Imagination Technologies, a microchip designer that works with Apple and counts the US tech giant as its third biggest shareholder, is in big trouble.
On Monday, the company announced a huge overhaul of its business in a bid to reverse recent losses and adapt to a slowdown in the market. The changes include:
- CEO Sir Hossein Yassaie stepping down;
- The sale of Pure, Imagination’s consumer technology business known for digital radios;
- A cost-cutting drive and restructuring to save £15 million by year-end April 2017;
- A full operational review, including R&D spending.
Sir Hossein has been CEO of Imagination Tech for 18 years. Non-executive director Andrew Heath is being parachuted in as the new turnaround CEO. Heath was previously CEO of chemicals group Alent and was also an executive at Rolls-Royce.
The panic button manoeuvres came as Imagination warned that the recovery in the market it had hoped for in the second half of its financial year had failed to materialise and it is now expecting to make a loss for the full-year. Imagination’s shares dropped 10% last year when it first announced it was set to make a first-half loss.
Shares are down over 12% on Monday’s announcement, less than 10 minutes after trading began in London.
Imagination Tech designs graphics microchips and is one of the few publicly named suppliers of Apple, supplying graphics chip designs for iPads and iPhones. The US technology giant owns 8.42% of the Hertfordshire-based Imagination and is its third biggest shareholder.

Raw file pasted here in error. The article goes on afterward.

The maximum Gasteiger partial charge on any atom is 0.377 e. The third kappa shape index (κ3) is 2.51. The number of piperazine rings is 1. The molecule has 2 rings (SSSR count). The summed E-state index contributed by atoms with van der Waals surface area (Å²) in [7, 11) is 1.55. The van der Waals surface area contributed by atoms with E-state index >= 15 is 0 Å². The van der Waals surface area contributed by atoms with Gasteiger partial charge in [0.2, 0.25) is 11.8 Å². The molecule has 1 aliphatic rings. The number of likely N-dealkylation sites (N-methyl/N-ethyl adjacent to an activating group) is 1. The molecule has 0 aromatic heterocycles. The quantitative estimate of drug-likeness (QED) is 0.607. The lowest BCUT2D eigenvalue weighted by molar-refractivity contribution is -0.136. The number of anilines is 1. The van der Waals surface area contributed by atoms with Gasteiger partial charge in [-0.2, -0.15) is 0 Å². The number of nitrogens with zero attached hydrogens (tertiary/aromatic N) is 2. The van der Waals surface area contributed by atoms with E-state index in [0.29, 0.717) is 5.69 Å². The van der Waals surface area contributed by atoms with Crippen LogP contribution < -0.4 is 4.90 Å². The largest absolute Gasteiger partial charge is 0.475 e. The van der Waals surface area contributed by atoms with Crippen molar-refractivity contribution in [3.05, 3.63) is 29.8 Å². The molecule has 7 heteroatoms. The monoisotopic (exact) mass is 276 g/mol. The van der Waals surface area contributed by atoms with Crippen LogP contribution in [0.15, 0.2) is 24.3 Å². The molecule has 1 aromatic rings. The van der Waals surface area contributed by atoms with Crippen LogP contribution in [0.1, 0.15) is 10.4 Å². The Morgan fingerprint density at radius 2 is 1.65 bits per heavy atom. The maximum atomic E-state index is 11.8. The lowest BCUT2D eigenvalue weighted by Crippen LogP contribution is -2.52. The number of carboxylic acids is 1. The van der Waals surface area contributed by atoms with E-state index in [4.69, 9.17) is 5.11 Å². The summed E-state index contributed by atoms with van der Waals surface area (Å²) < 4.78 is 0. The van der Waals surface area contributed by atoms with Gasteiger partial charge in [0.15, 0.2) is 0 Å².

Imagination gets revenue from microchip licensing and royalties, earning cash from letting people build its microchip designs and then again when they are used in devices. The company rose the smartphone boom of the late 2000s, with its share price rocketing 600% between 2008 and its peak in 2012.
But the company has struggled to adapt to a slowdown in smartphone and other device sales in recent years. Imagination’s share price is down 50% over the last year.
The company says in Monday’s update:
Since the Group published its half year results in December 2015, market conditions have not improved and the slow-down in the overall semiconductor sector has continued, reinforced by global uncertainty about future trading prospects with China.
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